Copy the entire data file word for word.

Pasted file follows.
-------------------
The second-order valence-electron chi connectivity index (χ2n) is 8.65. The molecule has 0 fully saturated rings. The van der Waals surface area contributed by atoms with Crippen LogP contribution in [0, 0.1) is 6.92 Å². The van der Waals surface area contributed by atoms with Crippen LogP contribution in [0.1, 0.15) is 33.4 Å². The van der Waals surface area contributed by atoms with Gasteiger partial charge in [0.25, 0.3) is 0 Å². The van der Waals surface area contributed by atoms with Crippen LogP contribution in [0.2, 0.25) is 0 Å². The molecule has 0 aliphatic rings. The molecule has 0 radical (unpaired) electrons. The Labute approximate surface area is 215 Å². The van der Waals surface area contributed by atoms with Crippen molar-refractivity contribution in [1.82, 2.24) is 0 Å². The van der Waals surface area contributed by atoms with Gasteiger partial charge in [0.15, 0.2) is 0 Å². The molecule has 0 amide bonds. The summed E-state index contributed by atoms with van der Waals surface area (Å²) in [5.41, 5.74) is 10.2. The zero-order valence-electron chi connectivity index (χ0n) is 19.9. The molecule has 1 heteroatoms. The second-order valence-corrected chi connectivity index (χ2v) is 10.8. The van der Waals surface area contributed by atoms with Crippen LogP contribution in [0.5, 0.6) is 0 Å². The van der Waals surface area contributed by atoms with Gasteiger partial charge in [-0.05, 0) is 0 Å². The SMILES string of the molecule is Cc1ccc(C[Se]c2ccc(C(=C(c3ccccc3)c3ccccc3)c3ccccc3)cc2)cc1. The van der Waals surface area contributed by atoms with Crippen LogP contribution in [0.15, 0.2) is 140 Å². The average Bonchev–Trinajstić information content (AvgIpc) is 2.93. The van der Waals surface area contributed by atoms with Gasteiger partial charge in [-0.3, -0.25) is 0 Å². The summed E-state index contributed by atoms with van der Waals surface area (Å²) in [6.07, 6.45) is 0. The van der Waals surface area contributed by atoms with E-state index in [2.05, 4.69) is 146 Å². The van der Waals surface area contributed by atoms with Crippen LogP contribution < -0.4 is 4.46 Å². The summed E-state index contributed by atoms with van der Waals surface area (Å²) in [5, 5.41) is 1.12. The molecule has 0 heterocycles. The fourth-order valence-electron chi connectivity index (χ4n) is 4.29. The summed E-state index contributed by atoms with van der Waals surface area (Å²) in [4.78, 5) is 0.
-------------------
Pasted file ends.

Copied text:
The second-order valence-electron chi connectivity index (χ2n) is 8.65. The molecule has 0 fully saturated rings. The van der Waals surface area contributed by atoms with Crippen LogP contribution in [0, 0.1) is 6.92 Å². The van der Waals surface area contributed by atoms with Crippen LogP contribution in [0.1, 0.15) is 33.4 Å². The van der Waals surface area contributed by atoms with Gasteiger partial charge in [0.25, 0.3) is 0 Å². The van der Waals surface area contributed by atoms with Crippen LogP contribution in [0.2, 0.25) is 0 Å². The molecule has 0 aliphatic rings. The molecule has 0 radical (unpaired) electrons. The Labute approximate surface area is 215 Å². The van der Waals surface area contributed by atoms with Crippen molar-refractivity contribution in [1.82, 2.24) is 0 Å². The van der Waals surface area contributed by atoms with Gasteiger partial charge in [0.15, 0.2) is 0 Å². The molecule has 0 amide bonds. The summed E-state index contributed by atoms with van der Waals surface area (Å²) in [5.41, 5.74) is 10.2. The zero-order valence-electron chi connectivity index (χ0n) is 19.9. The molecule has 1 heteroatoms. The second-order valence-corrected chi connectivity index (χ2v) is 10.8. The van der Waals surface area contributed by atoms with Crippen LogP contribution in [0.5, 0.6) is 0 Å². The van der Waals surface area contributed by atoms with Gasteiger partial charge in [-0.05, 0) is 0 Å². The SMILES string of the molecule is Cc1ccc(C[Se]c2ccc(C(=C(c3ccccc3)c3ccccc3)c3ccccc3)cc2)cc1. The van der Waals surface area contributed by atoms with Crippen LogP contribution in [0.15, 0.2) is 140 Å². The average Bonchev–Trinajstić information content (AvgIpc) is 2.93. The van der Waals surface area contributed by atoms with Gasteiger partial charge in [-0.3, -0.25) is 0 Å². The summed E-state index contributed by atoms with van der Waals surface area (Å²) in [6.07, 6.45) is 0. The van der Waals surface area contributed by atoms with E-state index in [2.05, 4.69) is 146 Å². The van der Waals surface area contributed by atoms with Crippen LogP contribution < -0.4 is 4.46 Å². The summed E-state index contributed by atoms with van der Waals surface area (Å²) in [5, 5.41) is 1.12. The molecule has 0 heterocycles. The fourth-order valence-electron chi connectivity index (χ4n) is 4.29. The summed E-state index contributed by atoms with van der Waals surface area (Å²) in [4.78, 5) is 0.